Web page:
Figure 1A) Computed tomography of the abdomen.

Figure 1B

Figure 2A) Echocardiogram showed the presence of 2.5x1.5cm2 vegetation of the aortic valve.


The clinical spectrum of splenic infarction ranges from asymptomatic incidental infarction to hemorrhagic shock. Approximately one third of splenic infarcts are clinically occult. In a 10-year retrospective study, the most common symptom was either abdominal or left flank pain (80% of episodes), while the most common sign was left-upper-quadrant tenderness (35% of episodes).4 Additional symptoms include fever and chills, nausea and vomiting, pleuritic chest pain, and left shoulder pain (Kehr sign). In a study of 26 patients with splenic infarction seen at a single medical center, leukocytosis was not a constant finding and was elevated in only 56% of the cases.5 A report on 108 patients with left-side IE undergoing valvular surgery revealed a 19% incidence of splenic infarction; in almost half of the patients with infarction, the diagnosis was made incidentally on computed tomography (CT).6 Delayed-phase contrast-enhanced CT is the current diagnostic modality of choice of splenic infarct. Magnetic resonance imaging (MRI), preferably performed with IV gadolinium contrast, is another useful modality that clearly identifies infarcted splenic parenchyma.7 Ultrasonographic imaging is a less useful modality to diagnose an acute splenic infarct cases (18% of patients).4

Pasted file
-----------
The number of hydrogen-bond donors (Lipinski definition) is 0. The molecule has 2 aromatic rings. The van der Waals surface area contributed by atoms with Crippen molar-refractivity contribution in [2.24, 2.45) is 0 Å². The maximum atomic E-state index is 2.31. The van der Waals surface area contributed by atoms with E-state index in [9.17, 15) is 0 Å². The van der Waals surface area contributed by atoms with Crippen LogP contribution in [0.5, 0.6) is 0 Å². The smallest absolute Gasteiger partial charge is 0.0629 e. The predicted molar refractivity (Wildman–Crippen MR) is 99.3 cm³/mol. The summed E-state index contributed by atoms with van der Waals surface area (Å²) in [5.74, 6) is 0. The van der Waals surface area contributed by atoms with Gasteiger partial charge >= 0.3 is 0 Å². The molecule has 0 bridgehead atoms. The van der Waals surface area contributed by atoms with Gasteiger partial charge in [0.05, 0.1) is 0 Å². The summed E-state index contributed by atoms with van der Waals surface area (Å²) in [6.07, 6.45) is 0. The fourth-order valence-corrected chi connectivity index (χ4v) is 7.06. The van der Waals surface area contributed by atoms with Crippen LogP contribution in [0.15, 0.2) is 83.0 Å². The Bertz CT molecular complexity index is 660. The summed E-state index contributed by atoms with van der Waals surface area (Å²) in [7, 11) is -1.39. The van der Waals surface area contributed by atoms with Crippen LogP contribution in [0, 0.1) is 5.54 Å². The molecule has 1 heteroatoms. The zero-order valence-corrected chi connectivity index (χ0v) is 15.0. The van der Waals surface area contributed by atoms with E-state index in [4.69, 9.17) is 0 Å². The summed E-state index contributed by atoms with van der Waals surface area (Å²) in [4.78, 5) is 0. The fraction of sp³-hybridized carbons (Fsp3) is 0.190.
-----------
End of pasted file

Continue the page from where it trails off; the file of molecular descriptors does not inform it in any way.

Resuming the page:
Infective endocarditis is associated with a broad array of complications (cardiac, neurologic, renal, and musculoskeletal) that can occur at any time during the illness. More than one complication can occur simultaneously. Embolization with clinical sequelae has been described in 13-44% of patients with IE; in most cases, embolization occurs prior to clinical presentation but can occur after initiation of antimicrobial therapy.8 Emboli can occlude or damage virtually any vessel in the systemic or pulmonary arterial circulation.9 As a result, embolization can cause stroke, Paralysis, blindness, ischemia of the extremities, splenic or renal infarction, pulmonary embolism, and acute myocardial infarction. Endocarditis should be considered as a possible etiology in all patients who present with signs or symptoms of systemic arterial embolization. Risk factors for embolization include presence of left-sided vegetation and more frequently with mitral vegetations than aortic vegetations (25% versus 10%), large vegetation size (>1cm), microbiology (Staphylococcus aureus, Streptococcus bovis and fungal pathogens), presence of antiphospholipid antibodies, age, diabetes, atrial fibrillation, and embolization prior to initiation of antibiotics.9 Antimicrobial therapy has major impact on the incidence of stroke. In one study including 1437 patients with left-sided IE receiving appropriate therapy, the incidence of stroke fell from 4.8 to 1.7 per 1000 patient days between the first and second week of therapy.10 Development of metastatic abscess occurs as a sequela of septic embolization. Patients with splenic abscess may only present with persistent fever and/or recurrent bacteremia during or after completion of antimicrobial therapy.11 Splenic abscess frequently requires splenectomy for cure because of significantly improved outcome (mortality rate of 18% versus 100% in patients who received splenectomy compared to patients who did not undergo splenectomy).12,13 Mycotic aneurysm (infected aneurysm) can develop in the cerebral or systemic circulation in the setting of IE, usually at points of vessel bifurcation.13 The frequency of detected cerebrovascular complications in IE is increasing. In one study including 60 patients with IE, clinical signs and symptoms of cerebral embolism were observed in 35% of cases; clinically silent emboli were detected on MRI in an additional 30% of patients.14 Patient outcomes after a neurologic complication of IE are variable. It seems that staphylococcus aureus IE and neurologic manifestations are associated with high mortality of 74%.15 Patient mortality in another series including 68 patients with stroke and IE was 50% at one year.16 In one study including 214 patients who underwent cardiac surgery for IE, 70% of patients with a preoperative stroke had full neurologic recovery, outcomes were worse in patients with stroke complicated by meningitis, abscess, or intracerebral hemorrhage.17